- Youth being evaluated for obesity do not need to have their fasting insulin values measured because it has no diagnostic value.
- Children or teens affected by obesity do not need routine laboratory evaluations for endocrine disorders that can cause obesity unless their height or growth rate is less than expected based on age and pubertal stage.
- About 7% of children with extreme obesity may have rare chromosomal abnormalities or genetic mutations. The guideline suggests specific genetic testing when there is early onset obesity (before five years old), an increased drive to consume food known as extreme hyperphagia, other clinical findings of genetic obesity syndromes, or a family history of extreme obesity.
EN: What was the main reason for the revision of the guideline?
The epidemic of pediatric obesity remains an ongoing serious international health concern which deserves constant evaluation and attention. With over 1,778 new references listed on Pubmed addressing childhood obesity since the publication of the initial guidelines we strove to incorporate recent advances in the field. Many pediatric obesity studies have further clarified the difficulties associated with prevention and treatment with lifestyle changes and the need for primary prevention of childhood obesity through local, national, and international cooperative efforts.
Due to the difficulty in treating pediatric obesity and the frequent lack of long-term success, we emphasize once again that addressing lifestyle is key in preventing and treating childhood obesity.
EN: What are the key take home messages for patients in this guideline?
Due to the difficulty in treating pediatric obesity and the frequent lack of long-term success, we emphasize once again that addressing lifestyle is key in preventing and treating childhood obesity. The approach to childhood obesity is daunting and can awaken defensiveness in parents. If the provider cannot provide supportive, empathetic care to the child and family, it is best to defer to a provider who can.
EN: What are your hopes for the impact of this guideline on the standards of care of the pediatric obese patient?
We hope that providers will use the information in this evidence-based document to evaluate all children they see for the possibility of childhood obesity and to thoroughly investigate affected children and teenagers for comorbidities. We hope that they will utilize the information presented on prevention and treatment of childhood obesity to address their young patients and their families in a sensitive and nonthreatening manner. For the more severely affected older adolescents we provide guidelines for the situations in which bariatric surgery might be appropriate, but only if an experienced team is available. However, we caution providers lacking experience in the use of medications targeting obesity from using these agents in children, especially those under the age of 16 years. We also provide guidelines for a provider to determine who would be an appropriate candidate for bariatric surgery.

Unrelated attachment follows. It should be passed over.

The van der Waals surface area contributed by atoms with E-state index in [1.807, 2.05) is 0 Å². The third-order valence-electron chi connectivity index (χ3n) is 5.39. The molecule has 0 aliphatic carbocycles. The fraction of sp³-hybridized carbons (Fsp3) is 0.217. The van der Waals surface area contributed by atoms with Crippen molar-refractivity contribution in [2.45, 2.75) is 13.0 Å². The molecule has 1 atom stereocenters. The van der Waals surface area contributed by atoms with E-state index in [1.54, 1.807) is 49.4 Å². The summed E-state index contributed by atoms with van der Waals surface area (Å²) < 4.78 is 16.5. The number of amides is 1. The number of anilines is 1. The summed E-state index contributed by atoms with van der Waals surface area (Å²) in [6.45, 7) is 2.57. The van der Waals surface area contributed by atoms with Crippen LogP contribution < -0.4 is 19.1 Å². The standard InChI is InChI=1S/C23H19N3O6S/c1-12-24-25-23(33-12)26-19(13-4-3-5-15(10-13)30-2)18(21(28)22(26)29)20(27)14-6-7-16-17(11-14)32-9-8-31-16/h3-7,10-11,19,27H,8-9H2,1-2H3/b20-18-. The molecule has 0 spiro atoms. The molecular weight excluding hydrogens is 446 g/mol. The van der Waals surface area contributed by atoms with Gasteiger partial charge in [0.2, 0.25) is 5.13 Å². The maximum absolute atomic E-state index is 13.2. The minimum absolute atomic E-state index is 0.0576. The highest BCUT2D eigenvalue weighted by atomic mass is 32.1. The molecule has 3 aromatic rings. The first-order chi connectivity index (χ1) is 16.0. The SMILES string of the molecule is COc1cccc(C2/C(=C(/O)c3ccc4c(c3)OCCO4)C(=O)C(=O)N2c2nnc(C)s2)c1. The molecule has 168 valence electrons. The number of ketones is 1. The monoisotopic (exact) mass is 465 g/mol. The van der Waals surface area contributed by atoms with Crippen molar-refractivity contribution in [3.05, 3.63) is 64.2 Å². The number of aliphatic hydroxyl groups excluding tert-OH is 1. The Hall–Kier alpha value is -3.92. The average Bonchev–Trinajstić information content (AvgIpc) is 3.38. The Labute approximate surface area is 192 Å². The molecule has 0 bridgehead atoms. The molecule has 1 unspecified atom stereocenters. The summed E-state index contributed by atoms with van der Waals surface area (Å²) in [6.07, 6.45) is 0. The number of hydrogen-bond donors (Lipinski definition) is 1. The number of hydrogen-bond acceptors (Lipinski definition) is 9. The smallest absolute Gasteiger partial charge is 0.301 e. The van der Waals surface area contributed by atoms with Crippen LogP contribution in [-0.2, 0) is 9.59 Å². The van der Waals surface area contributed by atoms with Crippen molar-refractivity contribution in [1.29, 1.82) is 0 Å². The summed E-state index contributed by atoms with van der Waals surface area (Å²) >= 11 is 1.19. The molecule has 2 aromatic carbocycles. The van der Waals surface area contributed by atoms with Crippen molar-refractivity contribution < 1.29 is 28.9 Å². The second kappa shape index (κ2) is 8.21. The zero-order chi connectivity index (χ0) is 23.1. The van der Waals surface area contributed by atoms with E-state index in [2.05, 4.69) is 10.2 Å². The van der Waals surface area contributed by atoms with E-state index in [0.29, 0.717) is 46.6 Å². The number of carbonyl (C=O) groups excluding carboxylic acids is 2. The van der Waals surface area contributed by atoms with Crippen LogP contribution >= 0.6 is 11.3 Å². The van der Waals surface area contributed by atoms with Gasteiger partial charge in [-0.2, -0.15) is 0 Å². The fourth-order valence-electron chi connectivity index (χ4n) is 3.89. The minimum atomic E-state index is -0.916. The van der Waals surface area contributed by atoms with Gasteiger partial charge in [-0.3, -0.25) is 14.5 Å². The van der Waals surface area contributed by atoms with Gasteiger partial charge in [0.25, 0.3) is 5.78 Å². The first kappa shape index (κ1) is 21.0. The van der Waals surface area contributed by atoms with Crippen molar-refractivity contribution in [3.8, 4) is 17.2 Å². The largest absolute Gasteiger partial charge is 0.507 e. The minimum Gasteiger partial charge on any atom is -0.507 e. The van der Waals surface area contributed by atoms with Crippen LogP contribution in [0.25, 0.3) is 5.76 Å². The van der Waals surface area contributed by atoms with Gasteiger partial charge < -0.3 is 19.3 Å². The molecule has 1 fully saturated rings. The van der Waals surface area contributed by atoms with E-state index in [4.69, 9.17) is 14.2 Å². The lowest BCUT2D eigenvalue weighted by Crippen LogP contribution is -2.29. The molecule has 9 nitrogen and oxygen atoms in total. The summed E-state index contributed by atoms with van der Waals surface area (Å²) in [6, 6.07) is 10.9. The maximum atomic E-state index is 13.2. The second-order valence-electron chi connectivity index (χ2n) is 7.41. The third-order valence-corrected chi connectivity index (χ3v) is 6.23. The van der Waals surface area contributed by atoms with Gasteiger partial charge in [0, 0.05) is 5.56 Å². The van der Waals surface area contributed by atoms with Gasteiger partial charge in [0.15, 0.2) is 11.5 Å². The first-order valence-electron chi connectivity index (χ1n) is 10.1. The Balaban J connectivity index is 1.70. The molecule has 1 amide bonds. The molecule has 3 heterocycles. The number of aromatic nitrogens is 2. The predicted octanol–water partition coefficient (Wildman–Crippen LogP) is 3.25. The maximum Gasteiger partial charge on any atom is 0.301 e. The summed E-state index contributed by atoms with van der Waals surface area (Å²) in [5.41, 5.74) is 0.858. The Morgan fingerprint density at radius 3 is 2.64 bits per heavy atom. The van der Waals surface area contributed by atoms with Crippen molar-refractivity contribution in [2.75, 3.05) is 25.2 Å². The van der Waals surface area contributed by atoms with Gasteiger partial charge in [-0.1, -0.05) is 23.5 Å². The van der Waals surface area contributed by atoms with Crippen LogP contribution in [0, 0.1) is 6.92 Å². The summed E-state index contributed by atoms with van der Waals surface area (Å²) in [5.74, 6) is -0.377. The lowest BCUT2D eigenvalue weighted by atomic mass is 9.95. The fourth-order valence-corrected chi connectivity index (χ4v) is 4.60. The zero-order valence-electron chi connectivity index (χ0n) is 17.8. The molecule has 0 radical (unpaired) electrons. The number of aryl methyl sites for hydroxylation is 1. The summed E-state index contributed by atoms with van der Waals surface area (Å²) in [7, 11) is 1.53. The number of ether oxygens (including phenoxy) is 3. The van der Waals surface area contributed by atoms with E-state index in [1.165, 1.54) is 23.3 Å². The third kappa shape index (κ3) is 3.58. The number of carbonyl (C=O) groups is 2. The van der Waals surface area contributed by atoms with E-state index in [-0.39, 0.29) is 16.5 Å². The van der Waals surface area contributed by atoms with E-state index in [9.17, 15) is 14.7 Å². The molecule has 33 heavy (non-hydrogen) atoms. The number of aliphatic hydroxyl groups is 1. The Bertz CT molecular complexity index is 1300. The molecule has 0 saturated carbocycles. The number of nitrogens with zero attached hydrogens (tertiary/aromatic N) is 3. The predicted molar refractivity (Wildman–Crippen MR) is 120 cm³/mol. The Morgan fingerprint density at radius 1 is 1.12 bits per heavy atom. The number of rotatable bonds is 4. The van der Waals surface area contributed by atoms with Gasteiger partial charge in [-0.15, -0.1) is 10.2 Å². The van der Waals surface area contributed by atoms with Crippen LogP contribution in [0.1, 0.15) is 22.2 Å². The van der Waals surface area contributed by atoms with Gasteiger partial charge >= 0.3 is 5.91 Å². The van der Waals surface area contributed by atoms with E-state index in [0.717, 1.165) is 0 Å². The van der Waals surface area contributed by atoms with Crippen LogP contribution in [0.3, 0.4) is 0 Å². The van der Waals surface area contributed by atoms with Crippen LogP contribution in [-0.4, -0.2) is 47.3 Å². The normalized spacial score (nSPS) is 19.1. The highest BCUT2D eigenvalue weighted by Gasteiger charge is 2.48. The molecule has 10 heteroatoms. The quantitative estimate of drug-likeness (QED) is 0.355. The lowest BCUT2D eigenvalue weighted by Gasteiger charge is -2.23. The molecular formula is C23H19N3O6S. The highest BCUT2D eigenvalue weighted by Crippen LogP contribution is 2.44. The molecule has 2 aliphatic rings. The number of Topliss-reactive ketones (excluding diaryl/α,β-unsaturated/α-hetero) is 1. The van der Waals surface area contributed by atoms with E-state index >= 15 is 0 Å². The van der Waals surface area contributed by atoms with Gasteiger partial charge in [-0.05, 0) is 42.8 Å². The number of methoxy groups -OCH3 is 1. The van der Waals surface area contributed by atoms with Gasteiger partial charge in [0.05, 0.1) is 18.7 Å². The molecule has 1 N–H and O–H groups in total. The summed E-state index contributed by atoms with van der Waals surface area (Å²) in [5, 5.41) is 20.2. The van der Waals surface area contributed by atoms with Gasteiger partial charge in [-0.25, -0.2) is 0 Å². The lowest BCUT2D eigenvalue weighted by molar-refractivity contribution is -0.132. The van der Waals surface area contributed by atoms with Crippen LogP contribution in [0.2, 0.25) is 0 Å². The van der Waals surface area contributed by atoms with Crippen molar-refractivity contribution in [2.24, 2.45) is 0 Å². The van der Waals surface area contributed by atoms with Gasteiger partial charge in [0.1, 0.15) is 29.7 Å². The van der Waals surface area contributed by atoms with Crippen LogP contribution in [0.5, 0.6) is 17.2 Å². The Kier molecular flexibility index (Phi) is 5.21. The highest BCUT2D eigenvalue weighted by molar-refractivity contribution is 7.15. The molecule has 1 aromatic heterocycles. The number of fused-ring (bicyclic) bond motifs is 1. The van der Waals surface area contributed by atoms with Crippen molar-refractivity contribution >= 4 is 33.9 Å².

EN: How do you expect other medical specialties to be affected by your recommendations?
With childhood obesity being epidemic, providers who see children will unequivocally encounter obese children. While it might not be the focus of their field, these providers must be aware of the methods of diagnosis and evaluation of comorbidities that are present. Even if they are not in a clinical situation in which they can participate in the treatment of childhood obesity they certainly can refer the child to an endocrinologist or other appropriate providers to assist in the care of their young patients.
The guideline was published online at www.endocrine.org/KidsObesity, ahead of print.